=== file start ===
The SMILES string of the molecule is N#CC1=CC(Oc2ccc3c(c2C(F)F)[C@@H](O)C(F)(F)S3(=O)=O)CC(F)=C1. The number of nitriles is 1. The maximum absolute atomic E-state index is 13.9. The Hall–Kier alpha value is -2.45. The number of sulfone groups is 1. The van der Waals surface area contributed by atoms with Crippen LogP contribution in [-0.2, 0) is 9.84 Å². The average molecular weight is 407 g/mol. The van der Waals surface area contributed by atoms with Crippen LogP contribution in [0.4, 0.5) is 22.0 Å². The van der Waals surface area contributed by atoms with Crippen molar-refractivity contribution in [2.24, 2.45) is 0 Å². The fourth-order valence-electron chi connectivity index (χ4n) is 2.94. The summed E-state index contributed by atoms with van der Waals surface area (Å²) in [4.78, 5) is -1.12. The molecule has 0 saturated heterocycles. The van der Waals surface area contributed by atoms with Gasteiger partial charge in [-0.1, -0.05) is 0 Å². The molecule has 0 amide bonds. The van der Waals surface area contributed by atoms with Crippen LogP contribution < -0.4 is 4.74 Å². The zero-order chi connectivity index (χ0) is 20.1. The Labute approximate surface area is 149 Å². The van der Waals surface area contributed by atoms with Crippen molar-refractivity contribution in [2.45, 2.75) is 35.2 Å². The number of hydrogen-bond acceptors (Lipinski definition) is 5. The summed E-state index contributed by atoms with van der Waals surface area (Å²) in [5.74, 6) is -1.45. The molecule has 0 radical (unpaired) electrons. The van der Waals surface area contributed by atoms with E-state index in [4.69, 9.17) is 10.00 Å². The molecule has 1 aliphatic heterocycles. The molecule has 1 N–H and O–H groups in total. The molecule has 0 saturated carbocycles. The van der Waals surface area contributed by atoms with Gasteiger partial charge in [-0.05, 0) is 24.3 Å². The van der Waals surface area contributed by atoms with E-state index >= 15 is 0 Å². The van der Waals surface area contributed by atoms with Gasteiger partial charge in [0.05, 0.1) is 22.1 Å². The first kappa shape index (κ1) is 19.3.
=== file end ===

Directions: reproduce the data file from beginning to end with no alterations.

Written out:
The SMILES string of the molecule is N#CC1=CC(Oc2ccc3c(c2C(F)F)[C@@H](O)C(F)(F)S3(=O)=O)CC(F)=C1. The number of nitriles is 1. The maximum absolute atomic E-state index is 13.9. The Hall–Kier alpha value is -2.45. The number of sulfone groups is 1. The van der Waals surface area contributed by atoms with Crippen LogP contribution in [-0.2, 0) is 9.84 Å². The average molecular weight is 407 g/mol. The van der Waals surface area contributed by atoms with Crippen LogP contribution in [0.4, 0.5) is 22.0 Å². The van der Waals surface area contributed by atoms with Crippen molar-refractivity contribution in [2.24, 2.45) is 0 Å². The fourth-order valence-electron chi connectivity index (χ4n) is 2.94. The summed E-state index contributed by atoms with van der Waals surface area (Å²) in [4.78, 5) is -1.12. The molecule has 0 saturated heterocycles. The van der Waals surface area contributed by atoms with Gasteiger partial charge in [-0.1, -0.05) is 0 Å². The molecule has 0 amide bonds. The van der Waals surface area contributed by atoms with Crippen LogP contribution < -0.4 is 4.74 Å². The zero-order chi connectivity index (χ0) is 20.1. The Labute approximate surface area is 149 Å². The van der Waals surface area contributed by atoms with Crippen molar-refractivity contribution in [2.45, 2.75) is 35.2 Å². The number of hydrogen-bond acceptors (Lipinski definition) is 5. The summed E-state index contributed by atoms with van der Waals surface area (Å²) in [5.74, 6) is -1.45. The molecule has 0 radical (unpaired) electrons. The van der Waals surface area contributed by atoms with E-state index in [4.69, 9.17) is 10.00 Å². The molecule has 1 aliphatic heterocycles. The molecule has 1 N–H and O–H groups in total. The molecule has 0 saturated carbocycles. The van der Waals surface area contributed by atoms with Gasteiger partial charge in [-0.05, 0) is 24.3 Å². The van der Waals surface area contributed by atoms with E-state index >= 15 is 0 Å². The van der Waals surface area contributed by atoms with Gasteiger partial charge in [0.05, 0.1) is 22.1 Å². The first kappa shape index (κ1) is 19.3.